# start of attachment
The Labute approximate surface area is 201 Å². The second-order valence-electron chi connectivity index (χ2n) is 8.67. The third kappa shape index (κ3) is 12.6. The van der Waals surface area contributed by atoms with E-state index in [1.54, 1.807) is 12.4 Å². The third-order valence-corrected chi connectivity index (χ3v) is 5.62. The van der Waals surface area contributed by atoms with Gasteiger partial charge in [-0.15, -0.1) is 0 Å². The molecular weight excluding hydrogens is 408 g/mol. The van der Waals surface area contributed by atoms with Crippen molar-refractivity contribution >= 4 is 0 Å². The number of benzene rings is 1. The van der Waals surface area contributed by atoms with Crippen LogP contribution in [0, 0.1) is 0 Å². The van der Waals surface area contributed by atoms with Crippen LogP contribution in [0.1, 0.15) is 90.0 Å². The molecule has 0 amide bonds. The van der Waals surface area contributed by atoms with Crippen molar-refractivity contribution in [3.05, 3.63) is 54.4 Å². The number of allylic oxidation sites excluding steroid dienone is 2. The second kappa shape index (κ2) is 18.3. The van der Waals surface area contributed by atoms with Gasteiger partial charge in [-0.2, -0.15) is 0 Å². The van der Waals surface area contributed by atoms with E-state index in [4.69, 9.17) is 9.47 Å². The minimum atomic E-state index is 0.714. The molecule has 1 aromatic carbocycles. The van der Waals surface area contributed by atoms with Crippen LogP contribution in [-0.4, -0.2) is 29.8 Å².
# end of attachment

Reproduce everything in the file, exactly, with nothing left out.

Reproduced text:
The Labute approximate surface area is 201 Å². The second-order valence-electron chi connectivity index (χ2n) is 8.67. The third kappa shape index (κ3) is 12.6. The van der Waals surface area contributed by atoms with E-state index in [1.54, 1.807) is 12.4 Å². The third-order valence-corrected chi connectivity index (χ3v) is 5.62. The van der Waals surface area contributed by atoms with Gasteiger partial charge in [-0.15, -0.1) is 0 Å². The molecular weight excluding hydrogens is 408 g/mol. The van der Waals surface area contributed by atoms with Crippen molar-refractivity contribution >= 4 is 0 Å². The number of benzene rings is 1. The van der Waals surface area contributed by atoms with Crippen LogP contribution in [0, 0.1) is 0 Å². The van der Waals surface area contributed by atoms with Crippen LogP contribution in [0.1, 0.15) is 90.0 Å². The molecule has 0 amide bonds. The van der Waals surface area contributed by atoms with Crippen molar-refractivity contribution in [3.05, 3.63) is 54.4 Å². The number of allylic oxidation sites excluding steroid dienone is 2. The second kappa shape index (κ2) is 18.3. The van der Waals surface area contributed by atoms with Gasteiger partial charge in [-0.2, -0.15) is 0 Å². The van der Waals surface area contributed by atoms with E-state index in [4.69, 9.17) is 9.47 Å². The minimum atomic E-state index is 0.714. The molecule has 1 aromatic carbocycles. The van der Waals surface area contributed by atoms with Crippen LogP contribution in [-0.4, -0.2) is 29.8 Å².